Officer Michael A. Cox, who is black, was on duty and in plainclothes when he joined the pursuit of a murder suspect in the early morning hours of January 25, 1995. As Cox chased the suspect, he claimed uniformed officers grabbed him and beat him severely, apparently believing that he was a suspect as well. He was transported by ambulance from the scene to the hospital and treated for large contusions on his head, lacerations on his face and lips, a concussion, and kidney damage. He reportedly missed six months of work while recovering.31
The officers accused of the beating gave wildly inconsistent versions of the incident, initially contending that Cox was either not at the scene or that he was nothurt. The two dozen other officers present at the end of the chase denied seeing Cox at all, or claimed they were not near him at the time of the beating. Some of the officers present passed on the rumor that Cox had sustained his injuries after falling on a patch of ice, yet no original source for this contention was identified.
More than three years after the incident, the officers identified by Cox as the assailants have not been disciplined by police officials or charged criminally.32 The internal investigation has been widely criticized; for example, the suspect who was chased by Cox has claimed that he saw the other officers beating Cox, yet he had not been questioned by investigators as a witness.33 Federal and local prosecutors intervened two years after the incident, bringing a perjury indictment against one of the officers who was present during the Cox beating and gave a particularly unbelievable account of the incident; the same officer was also suspended.34 Cox has filed a civil lawsuit, which is pending at the time of this writing.
IAD has also been criticized for its handling of domestic violence complaints filed by the wives and girlfriends of Boston police officers.35 Jacobs, "Women say their abusers had badges," Boston Globe, July 3, 1994.0 Superintendent Doherty acknowledged to Human Rights Watch that the most common reason police officers are arrested is for domestic violence and that those cases often do not lead to convictions.36 Indeed, as part of a review of the department to identify those convicted of domestic violence charges in order to comply with a new federal law,only one or two officers may be dismissed, with six officers on modified duty pending the outcome of investigations into alleged domestic violence.37
In response to critics who claim that officers protect each other in these cases, the Bureau of Internal Investigation's Doherty has told the press, "We're [officers are] extraordinarily sensitive to domestic violence, and we deal with it as aggressively on the inside as the outside."38 Yet she acknowledged to reporters that the department did not know the number of cases of domestic violence because it did not classify the complaints under a single category.39 Compounding the problem is that a restraining order against a police officer may not be reported to the police department if the officer lives in a community outside the force's own jurisdiction. The officer's superior may not know that an order has been issued.40 According to an IAD representative, it is not the responsibility of other jurisdictions to report officers involved in domestic violence, but instead such reporting is incumbent upon the involved officer.41 If the department becomes aware of incidents of domestic violence, an investigation may ensue to determine whether the officer was involved in "conduct unbecoming an officer" or other rules violations.42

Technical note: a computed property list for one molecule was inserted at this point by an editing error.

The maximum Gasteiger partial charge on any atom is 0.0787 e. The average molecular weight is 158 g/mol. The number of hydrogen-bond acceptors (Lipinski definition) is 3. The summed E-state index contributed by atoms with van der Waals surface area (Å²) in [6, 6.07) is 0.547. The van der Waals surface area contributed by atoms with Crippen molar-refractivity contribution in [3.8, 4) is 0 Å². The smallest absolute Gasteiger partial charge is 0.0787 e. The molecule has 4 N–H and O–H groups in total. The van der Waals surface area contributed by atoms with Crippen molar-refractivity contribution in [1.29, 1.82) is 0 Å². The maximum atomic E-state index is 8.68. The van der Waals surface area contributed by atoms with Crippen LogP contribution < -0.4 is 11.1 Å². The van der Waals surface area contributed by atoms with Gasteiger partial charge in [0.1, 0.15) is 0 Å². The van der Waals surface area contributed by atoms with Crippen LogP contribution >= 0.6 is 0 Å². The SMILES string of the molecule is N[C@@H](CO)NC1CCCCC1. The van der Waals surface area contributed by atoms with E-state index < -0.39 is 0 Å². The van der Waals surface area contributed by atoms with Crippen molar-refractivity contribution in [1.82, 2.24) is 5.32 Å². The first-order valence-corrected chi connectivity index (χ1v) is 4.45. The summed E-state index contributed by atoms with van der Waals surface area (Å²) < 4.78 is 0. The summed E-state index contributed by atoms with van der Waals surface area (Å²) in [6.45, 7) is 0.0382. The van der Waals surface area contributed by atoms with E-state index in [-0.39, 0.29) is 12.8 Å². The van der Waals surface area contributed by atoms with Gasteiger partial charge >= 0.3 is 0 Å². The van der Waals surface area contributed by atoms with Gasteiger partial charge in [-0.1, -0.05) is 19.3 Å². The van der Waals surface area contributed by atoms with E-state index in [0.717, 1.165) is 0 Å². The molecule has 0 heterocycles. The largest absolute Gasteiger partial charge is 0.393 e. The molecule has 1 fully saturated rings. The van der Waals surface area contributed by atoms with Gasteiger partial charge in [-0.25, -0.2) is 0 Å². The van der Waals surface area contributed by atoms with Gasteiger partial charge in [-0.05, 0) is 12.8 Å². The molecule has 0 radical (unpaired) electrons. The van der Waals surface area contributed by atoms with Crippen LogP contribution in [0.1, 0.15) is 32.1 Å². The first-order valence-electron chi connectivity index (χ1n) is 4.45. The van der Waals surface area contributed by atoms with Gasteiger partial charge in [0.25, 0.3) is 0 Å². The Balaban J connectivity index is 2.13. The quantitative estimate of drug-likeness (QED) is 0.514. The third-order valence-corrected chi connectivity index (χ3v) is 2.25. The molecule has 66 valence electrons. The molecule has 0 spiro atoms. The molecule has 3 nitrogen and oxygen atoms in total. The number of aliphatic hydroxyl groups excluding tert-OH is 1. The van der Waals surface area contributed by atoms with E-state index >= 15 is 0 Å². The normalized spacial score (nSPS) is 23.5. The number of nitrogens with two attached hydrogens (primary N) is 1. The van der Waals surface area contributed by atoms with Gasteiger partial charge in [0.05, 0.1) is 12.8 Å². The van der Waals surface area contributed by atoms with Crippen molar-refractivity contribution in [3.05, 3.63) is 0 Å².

18 Boston Police Department, 1996 Annual Report., p. 26. Internally generated complaints (of undefined types) rose from 11 percent of the total in 1991 to 27 percent in 1996. 1997 figure provided in a telephone interview with Superintendent Doherty, January 30, 1998.
24 Approximately thirty officers were the subject of two or more complaints during 1996, a decrease from previous years, according to the department's 1996 annual report. According to the 1995 annual report, thirty-eight officers were the subject of two or more complaints during that year. The information provided does not show the overlap between years of "repeat" offenders on the force or the types of complaints.
28 Brian MacQuarrie, "Probe of police belies relatively good record," Boston Globe, February 12, 1996. In a January 1998 interview, Superintendent Doherty confirmed that IAD had implemented all of the St. Clair Commission recommendations relating to internal affairs procedures.
31 John Ellement, "Detective files suit vs. fellow officers, Boston Globe, December 13, 1995; Dick Lehr, "Years after beating, officer has seen no help from colleagues," Boston Globe, December 8, 1997. The Globe examined internal investigative files to piece together this incident and the subsequent inquiry.
32 After these allegations, Officer Cox, who is now a detective sergeant, reports that his car's tires were slashed and that he received repeated hang-up calls at night. He has since been assigned to the internal affairs unit.
33 The supervising sergeant during the Cox incident, who also filed an inconsistent report, was later transferred to the anti-corruption unit responsible for investigating the case. The internal affairs unit, and the department more generally, have fought efforts to make any information about the Cox case public. Documents requested in a civil lawsuit were not turned over until a federal judge threatened to find the city in default.
35 Sally Jacobs, "Women say their abusers had badges," Boston Globe, July 3, 1994. In one case, a sergeant was charged with stalking his former girlfriend and threatening to kill her and her children in June 1994. According to reports, during his fifteen year career, he was the subject of six complaints: two for verbally abusing women, one for alcohol use, and three for excessive force.
© June 1998
Human Rights Watch